Not all systems performed perfectly.
“We did have things go down on the range — different links — as we were connecting all of the different centers that were participating,” Roper said. “There’s a silver lining to that because that forces us to show we can reestablish those points.”
One NORTHCOM planner acknowledged that the system experienced challenges with bandwidth in the days leading up to the exercise.
“What you’re doing is you’re trying to take things that were designed for an unclassified, optimal, cutting-edge technology, and then you’re cutting it in through SIPR [Secret Internet Protocol Router Network] feeds,” he said, using an acronym to describe the military’s network used to send classified information at the secret level.
“SIPR is designed to be optimized for security. Those two things don’t match up very well,” he added. “We were having five minutes of latency in some cases with the feeds that were coming into here.”
Roper also added that the artificial intelligence software, though very promising, needs more work before it is mature enough for fielding. But NORTHCOM head Gen. Glen VanHerck said he is impressed by the AI capability and that it helped provide commanders formulate potential responses to the incoming cruise missile threat.
“With regards to the artificial intelligence and machine-to-machine capabilities, I think it’s important to point out you can be skeptical of those capabilities,” he said. “I’m not a skeptic after watching today.”
“What we saw as it took a look at the threat over and over, it digested more of what that threat capability looked like and gave us a higher percentage of competence,” he added. “And so as a combatant commander, that is very appealing to me to get a system like that — that will learn and provide an additional capability.”
All told, about 1,500 military personnel and 60 industry teams took part in the event, which was led by NORTHCOM and U.S. Space Command. The experiment included platforms from all of the military services — everything from F-16 fighters, MQ-9 Reaper drones, a Navy destroyer and a Coast Guard cutter, as well as experimental technologies like expeditionary 5G towers and robot security dogs made by Ghost Robotics.
Some industry teams embedded software developers with officers operating the control center, and were on call to modify and patch code when users discovered software bugs.
“When we did our dry run, some things weren’t working,” the first NORTHCOM planner said. “They would literally run over, they break open the code. They then repackage it, they push a patch out and then the thing would work. And that would happen over the course of about a minute to be able to do that.”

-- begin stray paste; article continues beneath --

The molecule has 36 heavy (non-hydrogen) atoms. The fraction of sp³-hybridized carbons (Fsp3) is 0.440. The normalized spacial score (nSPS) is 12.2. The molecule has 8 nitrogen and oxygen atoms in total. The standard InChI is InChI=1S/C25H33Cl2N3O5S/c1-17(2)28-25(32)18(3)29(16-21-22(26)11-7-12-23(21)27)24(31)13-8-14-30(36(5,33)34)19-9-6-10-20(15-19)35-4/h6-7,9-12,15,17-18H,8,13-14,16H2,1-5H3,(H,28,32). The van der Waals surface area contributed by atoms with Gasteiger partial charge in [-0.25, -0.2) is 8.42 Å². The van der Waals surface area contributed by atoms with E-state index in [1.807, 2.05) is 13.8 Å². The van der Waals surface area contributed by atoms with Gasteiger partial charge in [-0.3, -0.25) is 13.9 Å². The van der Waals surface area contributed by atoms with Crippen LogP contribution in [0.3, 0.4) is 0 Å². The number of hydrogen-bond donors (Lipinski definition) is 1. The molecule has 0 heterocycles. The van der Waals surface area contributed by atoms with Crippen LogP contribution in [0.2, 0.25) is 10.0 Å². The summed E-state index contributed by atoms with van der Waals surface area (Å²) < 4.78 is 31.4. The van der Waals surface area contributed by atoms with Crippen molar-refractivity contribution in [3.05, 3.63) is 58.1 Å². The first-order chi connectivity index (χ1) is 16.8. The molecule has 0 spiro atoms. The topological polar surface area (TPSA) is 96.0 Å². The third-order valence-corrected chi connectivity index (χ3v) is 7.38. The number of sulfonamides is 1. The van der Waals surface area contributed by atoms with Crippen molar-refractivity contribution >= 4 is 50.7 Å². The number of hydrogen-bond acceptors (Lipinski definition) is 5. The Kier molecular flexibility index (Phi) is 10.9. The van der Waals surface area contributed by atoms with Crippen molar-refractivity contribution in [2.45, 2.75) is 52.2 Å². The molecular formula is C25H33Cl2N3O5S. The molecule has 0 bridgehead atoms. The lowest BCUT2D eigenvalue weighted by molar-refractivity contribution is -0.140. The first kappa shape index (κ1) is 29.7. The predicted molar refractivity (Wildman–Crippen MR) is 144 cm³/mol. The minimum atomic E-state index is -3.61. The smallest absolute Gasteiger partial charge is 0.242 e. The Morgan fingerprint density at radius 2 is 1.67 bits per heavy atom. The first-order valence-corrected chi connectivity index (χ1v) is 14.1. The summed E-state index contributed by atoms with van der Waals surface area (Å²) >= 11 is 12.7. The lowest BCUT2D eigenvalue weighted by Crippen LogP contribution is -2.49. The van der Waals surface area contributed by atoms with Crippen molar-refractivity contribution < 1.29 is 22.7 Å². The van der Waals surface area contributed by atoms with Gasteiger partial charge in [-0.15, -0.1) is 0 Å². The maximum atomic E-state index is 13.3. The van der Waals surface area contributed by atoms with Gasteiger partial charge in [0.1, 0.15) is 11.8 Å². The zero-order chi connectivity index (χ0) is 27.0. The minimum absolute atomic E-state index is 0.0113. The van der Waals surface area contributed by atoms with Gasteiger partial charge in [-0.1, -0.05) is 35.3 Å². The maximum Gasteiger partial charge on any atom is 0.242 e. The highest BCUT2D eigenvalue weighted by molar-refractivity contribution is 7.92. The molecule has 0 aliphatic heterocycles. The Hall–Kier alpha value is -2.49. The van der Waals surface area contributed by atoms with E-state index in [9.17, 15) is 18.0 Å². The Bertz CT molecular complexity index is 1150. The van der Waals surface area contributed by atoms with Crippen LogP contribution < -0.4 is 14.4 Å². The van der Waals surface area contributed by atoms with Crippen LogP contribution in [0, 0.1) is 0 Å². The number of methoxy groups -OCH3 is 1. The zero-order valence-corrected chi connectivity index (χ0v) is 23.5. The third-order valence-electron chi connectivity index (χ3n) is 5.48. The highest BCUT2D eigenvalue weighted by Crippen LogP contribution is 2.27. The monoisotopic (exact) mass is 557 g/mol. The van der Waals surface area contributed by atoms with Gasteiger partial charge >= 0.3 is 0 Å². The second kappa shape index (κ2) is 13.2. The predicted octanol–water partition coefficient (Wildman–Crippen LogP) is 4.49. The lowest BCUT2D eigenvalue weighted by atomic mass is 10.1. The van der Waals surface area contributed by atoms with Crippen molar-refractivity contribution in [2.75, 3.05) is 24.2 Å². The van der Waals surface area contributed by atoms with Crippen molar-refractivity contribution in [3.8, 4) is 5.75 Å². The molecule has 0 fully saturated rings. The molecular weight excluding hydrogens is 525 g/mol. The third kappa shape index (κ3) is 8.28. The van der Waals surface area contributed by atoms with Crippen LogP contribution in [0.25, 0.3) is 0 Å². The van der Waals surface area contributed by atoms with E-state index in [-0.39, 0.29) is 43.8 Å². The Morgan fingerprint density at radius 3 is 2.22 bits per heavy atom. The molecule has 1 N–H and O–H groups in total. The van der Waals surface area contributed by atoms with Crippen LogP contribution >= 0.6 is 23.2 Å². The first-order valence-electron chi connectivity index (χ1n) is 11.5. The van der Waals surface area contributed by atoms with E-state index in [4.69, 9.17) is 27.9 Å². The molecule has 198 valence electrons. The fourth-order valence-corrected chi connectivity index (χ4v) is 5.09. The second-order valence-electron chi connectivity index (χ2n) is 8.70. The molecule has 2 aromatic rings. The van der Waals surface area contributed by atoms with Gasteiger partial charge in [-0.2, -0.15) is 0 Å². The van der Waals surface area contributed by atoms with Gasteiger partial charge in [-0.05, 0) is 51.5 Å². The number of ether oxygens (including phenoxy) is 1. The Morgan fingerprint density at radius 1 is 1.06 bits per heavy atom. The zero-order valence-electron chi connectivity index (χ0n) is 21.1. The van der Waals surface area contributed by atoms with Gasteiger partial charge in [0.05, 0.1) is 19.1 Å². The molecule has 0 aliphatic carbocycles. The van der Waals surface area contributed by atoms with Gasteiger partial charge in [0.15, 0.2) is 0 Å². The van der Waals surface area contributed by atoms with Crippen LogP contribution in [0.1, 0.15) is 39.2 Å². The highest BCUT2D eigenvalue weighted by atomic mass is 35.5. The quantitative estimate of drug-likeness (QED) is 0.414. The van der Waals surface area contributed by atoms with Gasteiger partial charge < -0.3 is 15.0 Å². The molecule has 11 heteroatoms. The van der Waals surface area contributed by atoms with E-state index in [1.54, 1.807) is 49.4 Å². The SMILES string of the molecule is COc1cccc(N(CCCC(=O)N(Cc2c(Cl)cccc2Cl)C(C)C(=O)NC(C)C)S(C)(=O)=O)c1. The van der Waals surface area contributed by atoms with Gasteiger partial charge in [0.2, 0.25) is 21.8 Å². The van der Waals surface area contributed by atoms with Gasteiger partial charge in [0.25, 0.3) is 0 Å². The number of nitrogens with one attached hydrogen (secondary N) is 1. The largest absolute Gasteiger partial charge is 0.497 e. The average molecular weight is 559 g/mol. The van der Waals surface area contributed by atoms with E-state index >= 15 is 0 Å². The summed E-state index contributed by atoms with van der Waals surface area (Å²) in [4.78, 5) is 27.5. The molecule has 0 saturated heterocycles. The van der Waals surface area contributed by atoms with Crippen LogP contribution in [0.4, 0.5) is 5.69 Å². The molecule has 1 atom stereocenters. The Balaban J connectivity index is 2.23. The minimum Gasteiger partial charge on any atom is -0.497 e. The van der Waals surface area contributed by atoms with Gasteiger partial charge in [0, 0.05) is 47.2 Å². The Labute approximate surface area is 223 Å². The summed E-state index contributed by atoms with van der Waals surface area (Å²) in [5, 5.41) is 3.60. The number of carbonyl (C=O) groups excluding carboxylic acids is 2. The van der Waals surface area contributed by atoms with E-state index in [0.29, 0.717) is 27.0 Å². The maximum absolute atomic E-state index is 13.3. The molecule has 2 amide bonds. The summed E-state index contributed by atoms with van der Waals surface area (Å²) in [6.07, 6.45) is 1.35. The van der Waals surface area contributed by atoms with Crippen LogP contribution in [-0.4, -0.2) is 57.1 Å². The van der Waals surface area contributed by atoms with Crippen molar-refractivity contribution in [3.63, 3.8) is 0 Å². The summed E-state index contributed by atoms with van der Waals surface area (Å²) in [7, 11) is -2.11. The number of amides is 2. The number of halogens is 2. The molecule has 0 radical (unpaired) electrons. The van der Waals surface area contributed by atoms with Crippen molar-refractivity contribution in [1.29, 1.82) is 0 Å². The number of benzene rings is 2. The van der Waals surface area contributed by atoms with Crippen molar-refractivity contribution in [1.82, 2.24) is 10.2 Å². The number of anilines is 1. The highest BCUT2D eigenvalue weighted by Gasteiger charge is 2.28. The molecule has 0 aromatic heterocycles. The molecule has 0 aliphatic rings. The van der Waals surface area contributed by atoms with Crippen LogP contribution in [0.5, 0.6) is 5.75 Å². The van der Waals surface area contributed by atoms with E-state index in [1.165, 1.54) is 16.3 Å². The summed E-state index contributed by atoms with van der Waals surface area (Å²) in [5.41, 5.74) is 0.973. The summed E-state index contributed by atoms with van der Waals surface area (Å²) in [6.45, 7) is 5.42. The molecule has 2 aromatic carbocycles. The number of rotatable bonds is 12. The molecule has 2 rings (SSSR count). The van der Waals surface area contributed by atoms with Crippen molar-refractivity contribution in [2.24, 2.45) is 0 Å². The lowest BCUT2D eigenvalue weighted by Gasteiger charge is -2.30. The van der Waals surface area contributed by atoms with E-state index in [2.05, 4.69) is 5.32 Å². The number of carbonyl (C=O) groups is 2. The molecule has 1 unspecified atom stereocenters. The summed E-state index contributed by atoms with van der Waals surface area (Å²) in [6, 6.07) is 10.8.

Anduril Industries offered two technologies used in the experiment. It developed a set of sensor towers used to find and track the cruise missile threats, which will continue to undergo testing by NORTHCOM over the next few months, said Chris Brose, the company’s head of strategy.
Its Lattice software also provided battlefield awareness and AI for the control center. It is one of the technologies that could be a contender for products like OmniaONE, SmartONE and CommandONE.
“You’re taking cognitive burden off of the operator when it comes to understanding the environment, ruling out false positives and finding objects that the user has said that they care about. So in the case of this exercise, it’s cruise missiles,” Brose said of Lattice. “It’s the ability to fuse those [indicators] into objects, classify them as such, and then provide that alert to a human being so that they can make a decision about it.”
“I think, you know, ultimately where we’re going with Lattice is really automating that decision support to the user to say: ‘Considering what’s available, here’s what I would recommend you use, based on an optimal target/weapons pairing.’ And that’s capability that we’re building right now,” he added.
Parsons Corp. also participated in the experiment, said Jay Lennon, its vice president of multidomain solutions, who spoke to Defense News during a Sept. 4 interview. Lennon declined to comment on the exact nature of the technologies offered by Parsons for the event.
The Air Force could be getting close to more broadly fielding some of the capabilities featured in the ABMS experiments, such as the cloud-computing environment — CloudONE — and OmniaONE, Roper said. But it will be up to VanHerck and other combatant commanders to make the call on what is ready and of most use to operators.
“I’m very confident that multiple ... things that we demonstrated today will be transitioned to [combatant commands] in future,” Roper said. “We had five combatant commands sharing the same cloud environments, seeing the same picture, collaborating with the same tools, which is so much better than what we have today.”